[Robert J. Sawyer] Science Fiction Writer
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Science: Ten Lost Years

by Robert J. Sawyer

First published under the title "The Future Disappoints" as an op-ed piece in The Ottawa Citizen, the largest-circulation newspaper in Canada's capital city, Wednesday, December 9, 2009; this is the definitive version of the text.

Copyright © 2009 by Robert J. Sawyer
All Rights Reserved.

Ten years ago, in 1999, I published a novel called FlashForward; ten years later, it's a TV series for ABC.

Ten years ago, I set that novel's opening at the Large Hadron Collider at CERN with my characters undertaking an experiment to find the Higgs boson — the particle believed to endow other particles with mass. Ten years later, after a comic series of delays, that experiment is finally running in reality.

If only all my other sunny predictions about science and technology from a decade ago had come true! Back at the end of the 1990s, all of us who trade in futures were being interviewed about what we thought the next decade would hold. My colleagues and I blithely spoke about the promise of nanotechnology, the miracles of stem-cell research, the revitalization of the manned-space program.

And now the decade we described is coming to an end, and, well, the same pundits are making the same predictions for the next decade. What went wrong?

An easy, and not untrue, answer is to say: George W. Bush. After all, it was his administration that put the skids on embryonic stem-cell research; it was he who called for humanity to go to Mars but earmarked no money for the venture; and it was he who embarked on a pointless war that beggared the federal coffers, leaving little for fundamental research.

(I'm hardly the first to make such observations, and I commend to your attention the book The Republican War on Science by Chris Mooney.)

But it would be facile to just blame governments — including our own, which has certainly not been as friendly as it should have been to pure science.

Thank goodness that BlackBerry co-inventor Mike Lazaridis stepped up to the plate and provided the initial private financing — not to mention a couple of major booster shots along the way — to fund the world-class Perimeter Institute for Theoretical Physics in Waterloo, which just celebrated its tenth anniversary. It's the kind of project our tax dollars should have paid for on their own.

Also, to put it all down to politicians would be to ignore a harsh reality of the past decade: the promise of science has, too often, been derailed by the scientists themselves.

Why is stem-cell research faltering? In part because greedy scientists falsified data and used unethical techniques in gaining embryonic tissue. Most famously, in 2006, South Korean stem-cell researcher Hwang Woo-suk was indicted for fraud, embezzlement, and violations of his country's bioethics laws, after announcing bogus breakthroughs.

And if that wasn't bad enough, the single most important scientific issue of the decade — whether climate change is human-caused — was dealt a huge blow in November. E-mails leaked from Britain's Climate Research Unit showed that scientists there apparently cooked the books to prove that humans are at fault for climate change.

Sadly, the two cases are crucially similar: stem-cell research really does hold the key to curing diseases, regenerating organs, and prolonging life. And, I'm convinced, human activity has contributed hugely to changes in our weather. But in a world in which it's mainstream to claim that the moon landings were a hoax, that 9/11 was an inside job, and that evolution is "only a theory," this sort of irresponsible activity undermines public faith in science, and lets the politicians tighten the purse strings with impunity.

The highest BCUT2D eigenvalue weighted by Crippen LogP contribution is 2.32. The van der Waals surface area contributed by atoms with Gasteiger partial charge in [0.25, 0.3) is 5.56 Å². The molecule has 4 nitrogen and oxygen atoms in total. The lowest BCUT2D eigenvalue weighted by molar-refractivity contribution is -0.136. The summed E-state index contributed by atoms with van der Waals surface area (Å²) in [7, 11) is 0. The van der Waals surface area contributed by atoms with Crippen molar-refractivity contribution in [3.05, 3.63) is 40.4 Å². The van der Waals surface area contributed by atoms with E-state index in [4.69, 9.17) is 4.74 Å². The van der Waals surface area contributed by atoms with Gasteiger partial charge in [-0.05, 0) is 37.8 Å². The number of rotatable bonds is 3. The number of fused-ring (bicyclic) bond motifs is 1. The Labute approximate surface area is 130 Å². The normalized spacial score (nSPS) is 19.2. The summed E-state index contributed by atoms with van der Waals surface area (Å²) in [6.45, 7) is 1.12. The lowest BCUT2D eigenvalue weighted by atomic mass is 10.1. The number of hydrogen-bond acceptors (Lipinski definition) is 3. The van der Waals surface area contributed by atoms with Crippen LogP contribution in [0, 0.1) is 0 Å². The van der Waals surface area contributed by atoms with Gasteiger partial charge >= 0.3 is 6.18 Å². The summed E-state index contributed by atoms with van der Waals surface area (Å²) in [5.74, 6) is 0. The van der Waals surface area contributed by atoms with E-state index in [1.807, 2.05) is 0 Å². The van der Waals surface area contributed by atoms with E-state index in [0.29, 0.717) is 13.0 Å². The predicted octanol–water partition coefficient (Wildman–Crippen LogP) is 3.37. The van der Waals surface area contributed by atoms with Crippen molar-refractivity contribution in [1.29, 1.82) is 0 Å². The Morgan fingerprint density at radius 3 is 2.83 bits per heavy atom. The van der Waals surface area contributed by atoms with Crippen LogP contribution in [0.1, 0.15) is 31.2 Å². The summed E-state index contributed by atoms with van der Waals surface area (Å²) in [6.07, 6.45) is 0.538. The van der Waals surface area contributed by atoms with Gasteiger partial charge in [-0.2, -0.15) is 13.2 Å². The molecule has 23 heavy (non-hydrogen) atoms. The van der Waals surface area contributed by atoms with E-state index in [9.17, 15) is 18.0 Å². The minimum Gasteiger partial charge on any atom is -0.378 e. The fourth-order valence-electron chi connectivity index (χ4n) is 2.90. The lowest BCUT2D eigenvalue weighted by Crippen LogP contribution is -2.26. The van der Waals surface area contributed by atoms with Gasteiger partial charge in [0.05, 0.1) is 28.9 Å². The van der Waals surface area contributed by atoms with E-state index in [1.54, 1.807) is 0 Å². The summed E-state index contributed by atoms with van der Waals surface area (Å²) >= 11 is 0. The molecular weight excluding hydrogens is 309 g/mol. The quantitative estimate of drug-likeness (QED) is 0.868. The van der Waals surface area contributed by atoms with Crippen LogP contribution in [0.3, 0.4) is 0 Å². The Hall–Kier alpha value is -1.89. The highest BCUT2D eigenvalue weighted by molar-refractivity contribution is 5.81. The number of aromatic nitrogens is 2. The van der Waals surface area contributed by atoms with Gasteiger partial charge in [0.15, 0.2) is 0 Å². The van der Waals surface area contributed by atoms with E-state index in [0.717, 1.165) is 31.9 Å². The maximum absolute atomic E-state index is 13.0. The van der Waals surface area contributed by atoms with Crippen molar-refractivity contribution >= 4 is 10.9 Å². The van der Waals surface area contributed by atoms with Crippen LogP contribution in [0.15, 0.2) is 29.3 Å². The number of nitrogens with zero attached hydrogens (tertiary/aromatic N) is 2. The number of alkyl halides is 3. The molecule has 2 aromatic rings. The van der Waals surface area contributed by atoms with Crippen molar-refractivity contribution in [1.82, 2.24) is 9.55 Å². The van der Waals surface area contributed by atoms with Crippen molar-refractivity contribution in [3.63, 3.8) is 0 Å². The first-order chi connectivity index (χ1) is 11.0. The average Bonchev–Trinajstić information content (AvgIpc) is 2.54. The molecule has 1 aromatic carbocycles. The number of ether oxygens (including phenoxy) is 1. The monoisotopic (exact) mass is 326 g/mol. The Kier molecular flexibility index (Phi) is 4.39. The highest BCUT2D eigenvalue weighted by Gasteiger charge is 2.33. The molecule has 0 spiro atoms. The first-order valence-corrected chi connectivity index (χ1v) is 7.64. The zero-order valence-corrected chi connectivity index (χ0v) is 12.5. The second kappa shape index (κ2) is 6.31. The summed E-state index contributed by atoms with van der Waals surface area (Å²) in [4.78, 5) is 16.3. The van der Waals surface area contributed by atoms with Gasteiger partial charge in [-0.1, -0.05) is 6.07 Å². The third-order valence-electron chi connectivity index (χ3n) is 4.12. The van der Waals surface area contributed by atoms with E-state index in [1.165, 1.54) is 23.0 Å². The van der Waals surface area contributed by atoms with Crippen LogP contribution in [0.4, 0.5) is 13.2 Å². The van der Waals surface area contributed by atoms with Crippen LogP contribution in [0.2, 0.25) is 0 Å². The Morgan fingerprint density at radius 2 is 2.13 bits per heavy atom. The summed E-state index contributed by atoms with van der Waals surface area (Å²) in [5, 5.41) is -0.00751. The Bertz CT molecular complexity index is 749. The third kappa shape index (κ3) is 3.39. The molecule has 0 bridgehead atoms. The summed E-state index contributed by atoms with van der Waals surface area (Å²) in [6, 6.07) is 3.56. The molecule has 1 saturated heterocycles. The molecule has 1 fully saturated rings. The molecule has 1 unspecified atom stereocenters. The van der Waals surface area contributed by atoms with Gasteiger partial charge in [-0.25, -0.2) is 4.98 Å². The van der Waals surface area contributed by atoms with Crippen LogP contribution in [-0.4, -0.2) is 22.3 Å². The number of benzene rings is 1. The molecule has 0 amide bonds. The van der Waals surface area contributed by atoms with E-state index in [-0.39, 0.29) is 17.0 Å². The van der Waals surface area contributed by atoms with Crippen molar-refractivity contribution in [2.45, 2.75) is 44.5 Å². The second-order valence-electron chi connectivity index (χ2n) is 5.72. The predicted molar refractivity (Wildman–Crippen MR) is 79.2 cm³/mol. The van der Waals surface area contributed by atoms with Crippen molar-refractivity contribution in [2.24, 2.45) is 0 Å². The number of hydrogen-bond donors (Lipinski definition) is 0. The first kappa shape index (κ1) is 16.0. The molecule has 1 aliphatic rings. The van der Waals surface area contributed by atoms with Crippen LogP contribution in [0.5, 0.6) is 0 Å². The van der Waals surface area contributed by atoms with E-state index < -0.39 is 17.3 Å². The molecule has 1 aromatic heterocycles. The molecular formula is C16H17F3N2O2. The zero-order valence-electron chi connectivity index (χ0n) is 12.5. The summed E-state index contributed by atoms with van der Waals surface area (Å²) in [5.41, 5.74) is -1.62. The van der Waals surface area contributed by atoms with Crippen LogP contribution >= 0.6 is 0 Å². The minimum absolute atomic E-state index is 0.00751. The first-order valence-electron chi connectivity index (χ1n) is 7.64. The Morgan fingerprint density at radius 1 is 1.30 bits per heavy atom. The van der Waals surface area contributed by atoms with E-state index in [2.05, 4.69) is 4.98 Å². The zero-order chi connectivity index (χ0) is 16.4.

Lazaridis's largess is, in fact, more typical than not of the nature of science and technology advancement in the last decade. It's those in the private sector who gave us the BlackBerry and the iPhone, Google (and Google Earth and Google Maps and Google Books), Facebook and Twitter, electronic-ink devices like the Amazon Kindle and the Sony Reader, tiny and cheap netbook computers, and more.

Of course, there's fundamental science behind all those things. But for a decade now, most of the best US grads in math and computer science either went to work for the National Security Agency, where they labour on classified projects, or to private-sector firms such as Google, Microsoft, or Electronic Arts, where everything they do is covered by nondisclosure agreements. God knows what they came up with in the last decade; it'll never be published in journals.

We've ended up with a broken system in which the best science is hidden away, and even the top journals are suspect (Hwang Woo-suk's fabrications appeared in Science, the world's leading scientific journal).

Still, as in everything, the most powerful force is the economy. Ten years ago, the economy was bright, and those of us who dream for a living could suggest that enormous strides would be made. Ten years later, the economy is in tatters, and hundred-billion-dollar space voyages and new supercolliders are off the agenda.

Did the aughts, the zeros, or whatever term we end up using for this now-completed decade, live up to my hopes for scientific advancement? No. Will the next decade? Perhaps — but if we want it to, we should take two lessons from the ten years that just ended.

First, we have to let our governments know that science is important to us. Second, we have to let our scientists know that absolute honesty is the only acceptable course.

Whether either faction will get these messages, only time will tell. Let's compare notes again at the end of 2019.

[2009 bionote] Robert J. Sawyer's Nebula Award-winning science-fiction novel The Terminal Experiment has just been reissued by Penguin Canada.

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